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I have an ArrayList of objects being dumped to a YAML string and have been comparing the performance of JYaml and SnakeYaml in handling this.

    ArrayList<HashMap> testList = new ArrayList<HashMap>();
    HashMap<String, String> testMap1 = new HashMap<String, String>();
    HashMap<String, String> testMap2 = new HashMap<String, String>();

    testMap1.put("1_1", "One");
    testMap1.put("1_2", "Two");
    testMap1.put("1_3", "Three");

    testMap2.put("2_1", "One");
    testMap2.put("2_2", "Two");
    testMap2.put("2_3", "Three");

    testList.add(testMap1);
    testList.add(testMap2);

    System.out.println(jYaml.dump(testList));
    System.out.println(snakeYaml.dump(testList));


The output from JYaml includes the serialised object's class name whereas the output from SnakeYaml does not:

JYaml output:

- !java.util.HashMap
  1_1: One
  1_3: Three
  1_2: Two
- !java.util.HashMap
  2_1: One
  2_2: Two
  2_3: Three

SnakeYaml output:

- {'1_1': One, '1_3': Three, '1_2': Two}
- {'2_1': One, '2_2': Two, '2_3': Three}


I prefer the more 'clean' class name-less output of SnakeYaml as this would be more suitable for a language-neutral environment.

I prefer the speed of JYaml. Serialisation/deserialisation times increase linearly with the amount of data being processed, as opposed to exponentially with SnakeYaml.

I'd like to coerce JYaml into giving me class name-less output but am quite lost as to how this can be achieved.

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Why not to create a ticket in SnakeYAML? (trac-hg.assembla.com/snakeyaml/report/1) Once the problem with performance is reported and identified it can be fixed. SnakeYAML's output is very flexible. Check instantyaml.appspot.com (login to see the options) –  Andrey Feb 10 '09 at 16:50
    
The problem is identified: regular expressions do not scale in SnakeYAML. JYaml does not use regular expressions to find the proper type at all. (scalar is always a String in JYaml). It is possible to follow the same approach in SnakeYAML. Is it what you expect? –  Andrey Feb 19 '09 at 14:14
    
@andrey: Thanks for pointing that out. I'm now more curious: is the use of regular expressions, in the way you explain, required such that /any/ well-written dumper/loader would exhibit the same performance issues? –  Jon Cram Feb 19 '09 at 14:23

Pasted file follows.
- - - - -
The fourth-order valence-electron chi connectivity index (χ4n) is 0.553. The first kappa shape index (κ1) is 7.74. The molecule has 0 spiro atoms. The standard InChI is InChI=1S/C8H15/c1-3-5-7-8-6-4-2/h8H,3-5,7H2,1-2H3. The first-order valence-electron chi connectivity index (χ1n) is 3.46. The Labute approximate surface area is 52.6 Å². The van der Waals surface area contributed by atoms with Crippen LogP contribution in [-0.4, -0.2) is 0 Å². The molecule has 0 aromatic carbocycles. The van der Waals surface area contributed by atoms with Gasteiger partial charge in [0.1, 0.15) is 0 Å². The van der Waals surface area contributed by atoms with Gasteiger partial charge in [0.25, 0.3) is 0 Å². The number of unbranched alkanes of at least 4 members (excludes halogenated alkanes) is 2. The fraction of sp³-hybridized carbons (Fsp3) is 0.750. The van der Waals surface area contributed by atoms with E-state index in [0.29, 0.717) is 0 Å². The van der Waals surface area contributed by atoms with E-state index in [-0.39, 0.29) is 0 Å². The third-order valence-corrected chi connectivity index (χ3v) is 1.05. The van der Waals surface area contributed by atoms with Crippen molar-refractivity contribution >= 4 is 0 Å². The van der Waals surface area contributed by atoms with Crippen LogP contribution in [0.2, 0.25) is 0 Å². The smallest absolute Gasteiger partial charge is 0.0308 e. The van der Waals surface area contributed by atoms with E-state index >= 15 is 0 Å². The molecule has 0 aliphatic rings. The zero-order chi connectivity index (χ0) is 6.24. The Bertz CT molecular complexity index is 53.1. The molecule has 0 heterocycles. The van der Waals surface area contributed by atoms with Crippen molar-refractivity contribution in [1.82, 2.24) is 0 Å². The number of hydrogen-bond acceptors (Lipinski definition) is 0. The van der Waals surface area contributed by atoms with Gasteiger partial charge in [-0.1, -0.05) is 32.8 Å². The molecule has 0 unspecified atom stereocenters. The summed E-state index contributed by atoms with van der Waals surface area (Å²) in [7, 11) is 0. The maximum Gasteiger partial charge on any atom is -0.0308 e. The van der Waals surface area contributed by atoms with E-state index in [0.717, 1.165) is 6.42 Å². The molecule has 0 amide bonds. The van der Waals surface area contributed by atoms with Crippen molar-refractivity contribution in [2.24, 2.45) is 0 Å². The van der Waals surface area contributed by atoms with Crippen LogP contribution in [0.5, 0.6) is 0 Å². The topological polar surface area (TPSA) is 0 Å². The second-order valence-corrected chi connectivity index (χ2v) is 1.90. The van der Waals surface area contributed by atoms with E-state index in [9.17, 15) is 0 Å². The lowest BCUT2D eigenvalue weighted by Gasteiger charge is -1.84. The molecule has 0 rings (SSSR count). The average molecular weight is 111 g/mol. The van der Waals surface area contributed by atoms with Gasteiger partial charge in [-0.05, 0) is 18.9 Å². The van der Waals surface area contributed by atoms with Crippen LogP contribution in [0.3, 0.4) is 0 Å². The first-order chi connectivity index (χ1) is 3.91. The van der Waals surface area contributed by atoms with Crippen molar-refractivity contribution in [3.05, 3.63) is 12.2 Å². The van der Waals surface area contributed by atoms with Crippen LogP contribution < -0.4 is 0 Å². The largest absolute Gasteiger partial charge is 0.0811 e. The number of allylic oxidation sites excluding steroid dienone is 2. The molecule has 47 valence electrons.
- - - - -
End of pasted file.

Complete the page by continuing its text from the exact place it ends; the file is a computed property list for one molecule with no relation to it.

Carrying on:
@andrey: "It is possible to follow the same approach in SnakeYAML. Is it what you expect?". Sorry, you lost me a bit there. What is it you're asking? –  Jon Cram Feb 19 '09 at 14:24
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2 Answers

up vote 0 down vote accepted

Check the SnakeYAML latest source. It is now possible (same as in JYaml) to ignore implicit typing and always parse scalars as Strings. This is a few times faster. Look here and here to see how to use the new feature.

(With the RegularExpressions off serialisation/deserialisation times increase linearly with the amount of data being processed.)

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-1 this doesn't include the answer for how to get jyaml to not include the class names. That's what I came here for. –  Erick Robertson Nov 27 '13 at 17:57
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How do you measure the speed ? What do you mean 'amount of data' ? Is it a size of a YAML document or an amount of documents ?

JYaml output is incorrect. According to the specification underscores in numbers are ignored and 1_1 = 11 (at least for YAML 1.1). Because it is in fact a String and not an Integer the representation shall be:

  • '1_1': One

or canonically

  • !!str "1_1": !!str "One"

Otherwise when the document is parsed it will create Map<Integer, String> instead of Map<String, String>

JYaml has many open issues and does not implement complete YAML 1.1

JYaml may indeed be faster but it is due to the simplified parsing and emitting.

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-1 this doesn't answer the question. –  Erick Robertson Nov 27 '13 at 17:58
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